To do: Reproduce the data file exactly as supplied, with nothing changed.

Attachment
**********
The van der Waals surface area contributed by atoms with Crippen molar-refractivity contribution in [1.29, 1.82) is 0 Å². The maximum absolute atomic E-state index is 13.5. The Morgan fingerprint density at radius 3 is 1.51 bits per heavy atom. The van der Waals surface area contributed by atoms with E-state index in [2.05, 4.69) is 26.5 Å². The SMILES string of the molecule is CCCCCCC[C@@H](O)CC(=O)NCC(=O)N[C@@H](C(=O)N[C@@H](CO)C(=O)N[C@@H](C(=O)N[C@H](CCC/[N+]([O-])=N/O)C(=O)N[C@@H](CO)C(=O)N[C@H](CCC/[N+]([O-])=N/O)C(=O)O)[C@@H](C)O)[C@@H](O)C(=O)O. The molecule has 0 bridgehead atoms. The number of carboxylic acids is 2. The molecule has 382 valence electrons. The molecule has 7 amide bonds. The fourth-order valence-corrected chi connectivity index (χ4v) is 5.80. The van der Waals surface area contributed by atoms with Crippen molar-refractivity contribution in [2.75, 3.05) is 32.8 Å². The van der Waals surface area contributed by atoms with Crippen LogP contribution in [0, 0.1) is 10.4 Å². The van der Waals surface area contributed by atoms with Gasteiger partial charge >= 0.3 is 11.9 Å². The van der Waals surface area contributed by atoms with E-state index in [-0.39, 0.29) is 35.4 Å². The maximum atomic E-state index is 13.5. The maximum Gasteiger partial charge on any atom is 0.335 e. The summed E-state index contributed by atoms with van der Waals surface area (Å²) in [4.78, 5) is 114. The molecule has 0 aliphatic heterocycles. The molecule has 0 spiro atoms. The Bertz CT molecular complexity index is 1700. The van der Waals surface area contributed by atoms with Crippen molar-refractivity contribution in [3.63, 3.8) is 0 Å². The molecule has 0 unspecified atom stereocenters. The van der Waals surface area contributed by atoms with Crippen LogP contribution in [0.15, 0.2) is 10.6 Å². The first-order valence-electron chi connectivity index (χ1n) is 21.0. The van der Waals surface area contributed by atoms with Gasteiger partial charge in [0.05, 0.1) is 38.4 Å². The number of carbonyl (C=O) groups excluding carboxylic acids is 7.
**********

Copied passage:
The van der Waals surface area contributed by atoms with Crippen molar-refractivity contribution in [1.29, 1.82) is 0 Å². The maximum absolute atomic E-state index is 13.5. The Morgan fingerprint density at radius 3 is 1.51 bits per heavy atom. The van der Waals surface area contributed by atoms with E-state index in [2.05, 4.69) is 26.5 Å². The SMILES string of the molecule is CCCCCCC[C@@H](O)CC(=O)NCC(=O)N[C@@H](C(=O)N[C@@H](CO)C(=O)N[C@@H](C(=O)N[C@H](CCC/[N+]([O-])=N/O)C(=O)N[C@@H](CO)C(=O)N[C@H](CCC/[N+]([O-])=N/O)C(=O)O)[C@@H](C)O)[C@@H](O)C(=O)O. The molecule has 0 bridgehead atoms. The number of carboxylic acids is 2. The molecule has 382 valence electrons. The molecule has 7 amide bonds. The fourth-order valence-corrected chi connectivity index (χ4v) is 5.80. The van der Waals surface area contributed by atoms with Crippen molar-refractivity contribution in [2.75, 3.05) is 32.8 Å². The van der Waals surface area contributed by atoms with Crippen LogP contribution in [0, 0.1) is 10.4 Å². The van der Waals surface area contributed by atoms with Gasteiger partial charge >= 0.3 is 11.9 Å². The van der Waals surface area contributed by atoms with E-state index in [-0.39, 0.29) is 35.4 Å². The maximum atomic E-state index is 13.5. The maximum Gasteiger partial charge on any atom is 0.335 e. The summed E-state index contributed by atoms with van der Waals surface area (Å²) in [4.78, 5) is 114. The molecule has 0 aliphatic heterocycles. The molecule has 0 spiro atoms. The Bertz CT molecular complexity index is 1700. The van der Waals surface area contributed by atoms with Crippen molar-refractivity contribution in [3.63, 3.8) is 0 Å². The molecule has 0 unspecified atom stereocenters. The van der Waals surface area contributed by atoms with Crippen LogP contribution in [0.15, 0.2) is 10.6 Å². The first-order valence-electron chi connectivity index (χ1n) is 21.0. The van der Waals surface area contributed by atoms with Gasteiger partial charge in [0.05, 0.1) is 38.4 Å². The number of carbonyl (C=O) groups excluding carboxylic acids is 7.